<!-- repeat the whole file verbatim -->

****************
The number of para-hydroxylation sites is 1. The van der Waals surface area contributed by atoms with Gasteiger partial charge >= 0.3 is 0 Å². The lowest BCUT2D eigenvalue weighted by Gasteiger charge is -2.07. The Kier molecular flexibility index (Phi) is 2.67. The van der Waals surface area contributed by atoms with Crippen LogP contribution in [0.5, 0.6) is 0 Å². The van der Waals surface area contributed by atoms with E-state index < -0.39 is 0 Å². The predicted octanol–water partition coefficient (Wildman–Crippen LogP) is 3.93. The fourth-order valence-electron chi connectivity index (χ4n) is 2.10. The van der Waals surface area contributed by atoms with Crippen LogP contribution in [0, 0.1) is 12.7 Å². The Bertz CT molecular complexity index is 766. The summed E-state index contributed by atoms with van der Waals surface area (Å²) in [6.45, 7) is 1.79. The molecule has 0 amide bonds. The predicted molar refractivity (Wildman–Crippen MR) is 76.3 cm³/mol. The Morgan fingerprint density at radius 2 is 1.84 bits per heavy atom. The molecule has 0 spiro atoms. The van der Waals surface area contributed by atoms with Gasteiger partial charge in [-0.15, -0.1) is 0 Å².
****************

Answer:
The number of para-hydroxylation sites is 1. The van der Waals surface area contributed by atoms with Gasteiger partial charge >= 0.3 is 0 Å². The lowest BCUT2D eigenvalue weighted by Gasteiger charge is -2.07. The Kier molecular flexibility index (Phi) is 2.67. The van der Waals surface area contributed by atoms with Crippen LogP contribution in [0.5, 0.6) is 0 Å². The van der Waals surface area contributed by atoms with E-state index < -0.39 is 0 Å². The predicted octanol–water partition coefficient (Wildman–Crippen LogP) is 3.93. The fourth-order valence-electron chi connectivity index (χ4n) is 2.10. The van der Waals surface area contributed by atoms with Crippen LogP contribution in [0, 0.1) is 12.7 Å². The Bertz CT molecular complexity index is 766. The summed E-state index contributed by atoms with van der Waals surface area (Å²) in [6.45, 7) is 1.79. The molecule has 0 amide bonds. The predicted molar refractivity (Wildman–Crippen MR) is 76.3 cm³/mol. The Morgan fingerprint density at radius 2 is 1.84 bits per heavy atom. The molecule has 0 spiro atoms. The van der Waals surface area contributed by atoms with Gasteiger partial charge in [-0.15, -0.1) is 0 Å².